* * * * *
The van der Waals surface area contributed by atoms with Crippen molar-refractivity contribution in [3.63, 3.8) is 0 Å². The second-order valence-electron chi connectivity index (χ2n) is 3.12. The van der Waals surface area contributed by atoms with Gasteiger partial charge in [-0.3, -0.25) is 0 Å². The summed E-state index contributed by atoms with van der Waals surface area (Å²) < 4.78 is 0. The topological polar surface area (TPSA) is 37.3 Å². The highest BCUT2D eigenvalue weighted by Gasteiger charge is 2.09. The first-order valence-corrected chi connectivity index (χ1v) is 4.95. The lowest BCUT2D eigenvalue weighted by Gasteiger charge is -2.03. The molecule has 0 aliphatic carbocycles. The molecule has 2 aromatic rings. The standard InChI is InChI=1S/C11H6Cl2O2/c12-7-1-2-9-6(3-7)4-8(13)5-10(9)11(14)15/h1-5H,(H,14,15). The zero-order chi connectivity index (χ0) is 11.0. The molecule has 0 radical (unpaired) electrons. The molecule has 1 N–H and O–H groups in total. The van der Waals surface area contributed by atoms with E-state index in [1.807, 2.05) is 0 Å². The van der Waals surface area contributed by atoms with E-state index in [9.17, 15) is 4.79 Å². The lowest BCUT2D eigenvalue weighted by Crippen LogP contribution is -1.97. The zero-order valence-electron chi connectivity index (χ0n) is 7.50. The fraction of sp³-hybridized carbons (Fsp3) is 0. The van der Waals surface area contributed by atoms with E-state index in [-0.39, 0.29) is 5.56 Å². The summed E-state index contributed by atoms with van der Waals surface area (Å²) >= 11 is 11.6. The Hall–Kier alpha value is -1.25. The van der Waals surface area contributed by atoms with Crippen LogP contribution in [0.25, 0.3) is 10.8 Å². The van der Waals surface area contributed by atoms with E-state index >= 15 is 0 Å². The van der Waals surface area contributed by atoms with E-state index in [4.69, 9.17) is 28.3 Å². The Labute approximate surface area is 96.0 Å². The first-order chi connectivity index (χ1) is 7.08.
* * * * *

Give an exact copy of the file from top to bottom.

The van der Waals surface area contributed by atoms with Crippen molar-refractivity contribution in [3.63, 3.8) is 0 Å². The second-order valence-electron chi connectivity index (χ2n) is 3.12. The van der Waals surface area contributed by atoms with Gasteiger partial charge in [-0.3, -0.25) is 0 Å². The summed E-state index contributed by atoms with van der Waals surface area (Å²) < 4.78 is 0. The topological polar surface area (TPSA) is 37.3 Å². The highest BCUT2D eigenvalue weighted by Gasteiger charge is 2.09. The first-order valence-corrected chi connectivity index (χ1v) is 4.95. The lowest BCUT2D eigenvalue weighted by Gasteiger charge is -2.03. The molecule has 0 aliphatic carbocycles. The molecule has 2 aromatic rings. The standard InChI is InChI=1S/C11H6Cl2O2/c12-7-1-2-9-6(3-7)4-8(13)5-10(9)11(14)15/h1-5H,(H,14,15). The zero-order chi connectivity index (χ0) is 11.0. The molecule has 0 radical (unpaired) electrons. The molecule has 1 N–H and O–H groups in total. The van der Waals surface area contributed by atoms with E-state index in [1.807, 2.05) is 0 Å². The van der Waals surface area contributed by atoms with E-state index in [9.17, 15) is 4.79 Å². The lowest BCUT2D eigenvalue weighted by Crippen LogP contribution is -1.97. The zero-order valence-electron chi connectivity index (χ0n) is 7.50. The fraction of sp³-hybridized carbons (Fsp3) is 0. The van der Waals surface area contributed by atoms with E-state index in [-0.39, 0.29) is 5.56 Å². The summed E-state index contributed by atoms with van der Waals surface area (Å²) >= 11 is 11.6. The Hall–Kier alpha value is -1.25. The van der Waals surface area contributed by atoms with Crippen LogP contribution in [0.25, 0.3) is 10.8 Å². The van der Waals surface area contributed by atoms with E-state index >= 15 is 0 Å². The van der Waals surface area contributed by atoms with E-state index in [4.69, 9.17) is 28.3 Å². The Labute approximate surface area is 96.0 Å². The first-order chi connectivity index (χ1) is 7.08.